Hating the Pope

The UPI’s Religious Affairs Editor, Uwe Siemon-Netto, catalogs the abuse to which Pope Benedict has been subjected since his election, noting that Googling the phrase “Nazi Pope” turns up nearly 700 entries. Much of the abuse directed at the Pope is superficially anti-German, but in reality, as Siemon-Netto acknowledges, it is anti-Catholic:

“They knock the Germans but they are motivated by their anti-Catholicism,” Catholic League president William Donohue proposed.
New York Times columnist Maureen Down seemed to prove Donohue right by stirring all the elements she considered disagreeable about Ratzinger and his church into one venomous brew.

Siemon-Netto notes that “[t]he Internet is of course the kooks’ playground,” but, notwithstanding the encouragement dished out by columnist Dowd, he seems surprised to find some of the most venemous of the anti-Pope abuse dispensed by readers of the New York Times:

[The term “Nazi Pope” entered America’s foremost paper via the Readers’ Opinion section of NYTimes.com and caused dismay at the Anti-Defamation League.
“We reject that outright,” ADL spokeswoman Mryna Shinebaum told UPI. Her national director, Abraham H. Foxman, had welcomed Ratzinger’s election. ” Cardinal Ratzinger has great sensitivity to Jewish history and the Holocaust. He has shown this sensitivity countless times,” Foxman stated.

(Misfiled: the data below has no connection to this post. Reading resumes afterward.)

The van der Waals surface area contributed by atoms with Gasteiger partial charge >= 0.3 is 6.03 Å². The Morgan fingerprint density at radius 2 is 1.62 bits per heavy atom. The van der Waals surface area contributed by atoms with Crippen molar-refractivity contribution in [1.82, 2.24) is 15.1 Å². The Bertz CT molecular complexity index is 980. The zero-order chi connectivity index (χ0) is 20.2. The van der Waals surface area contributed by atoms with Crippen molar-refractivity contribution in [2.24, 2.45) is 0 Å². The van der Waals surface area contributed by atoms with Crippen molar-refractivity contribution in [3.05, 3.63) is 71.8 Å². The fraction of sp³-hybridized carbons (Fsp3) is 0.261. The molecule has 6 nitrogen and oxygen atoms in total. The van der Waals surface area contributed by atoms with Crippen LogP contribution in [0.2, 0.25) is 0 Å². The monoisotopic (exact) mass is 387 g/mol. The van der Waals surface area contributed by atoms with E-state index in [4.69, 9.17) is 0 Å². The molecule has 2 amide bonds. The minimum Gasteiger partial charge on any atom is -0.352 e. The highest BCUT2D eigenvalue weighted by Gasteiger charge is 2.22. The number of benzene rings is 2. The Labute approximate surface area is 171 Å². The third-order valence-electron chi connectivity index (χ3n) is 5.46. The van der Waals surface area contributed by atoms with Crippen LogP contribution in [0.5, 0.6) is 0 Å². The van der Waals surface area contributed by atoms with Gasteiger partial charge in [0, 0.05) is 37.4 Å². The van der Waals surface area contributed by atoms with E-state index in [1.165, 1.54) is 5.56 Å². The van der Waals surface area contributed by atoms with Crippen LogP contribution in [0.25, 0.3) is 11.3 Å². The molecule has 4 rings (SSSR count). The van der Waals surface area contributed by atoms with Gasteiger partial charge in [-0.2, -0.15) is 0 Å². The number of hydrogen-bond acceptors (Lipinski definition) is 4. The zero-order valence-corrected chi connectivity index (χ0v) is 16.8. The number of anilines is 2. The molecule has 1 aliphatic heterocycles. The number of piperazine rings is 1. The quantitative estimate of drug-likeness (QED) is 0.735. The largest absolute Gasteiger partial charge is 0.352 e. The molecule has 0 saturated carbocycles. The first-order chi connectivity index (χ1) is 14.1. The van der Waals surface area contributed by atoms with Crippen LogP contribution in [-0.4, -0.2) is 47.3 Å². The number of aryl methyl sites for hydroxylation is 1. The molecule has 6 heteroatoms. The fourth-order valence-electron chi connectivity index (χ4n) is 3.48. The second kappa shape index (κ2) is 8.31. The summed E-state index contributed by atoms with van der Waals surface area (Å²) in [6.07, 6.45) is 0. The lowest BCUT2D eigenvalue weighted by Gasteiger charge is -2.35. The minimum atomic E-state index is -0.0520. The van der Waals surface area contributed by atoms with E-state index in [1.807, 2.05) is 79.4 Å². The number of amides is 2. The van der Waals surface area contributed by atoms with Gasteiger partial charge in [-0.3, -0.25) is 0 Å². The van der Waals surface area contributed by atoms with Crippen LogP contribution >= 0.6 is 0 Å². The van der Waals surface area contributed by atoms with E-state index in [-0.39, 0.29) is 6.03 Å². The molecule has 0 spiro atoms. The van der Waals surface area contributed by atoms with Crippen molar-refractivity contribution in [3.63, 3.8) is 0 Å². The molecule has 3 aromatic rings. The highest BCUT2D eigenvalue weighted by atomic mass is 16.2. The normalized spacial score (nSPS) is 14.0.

Was it ethical, then, for NYTimes.com to publish a text accusing pope Benedict XVI of being a Nazi?
Toby Usnik, the Times’ director of public relations seems to think so. “We choose not to censor such posts unless they are abusive, defamatory or obscene. While we believe that this post stretches the truth of the pope’s youth, we do not believe it violates our policies,” he informed UPI.

One wonders: If accusing one of the world’s great theologians and religious leaders of committing or sympathizing with genocide is not abusive or defamatory, what would be? In the law of defamation there is no such thing as an outcast, a person so low that he cannot be libelled. It seems, however, that in some people’s eyes, Catholics in general and the Pope in particular are in that category.


Books to read from Power Line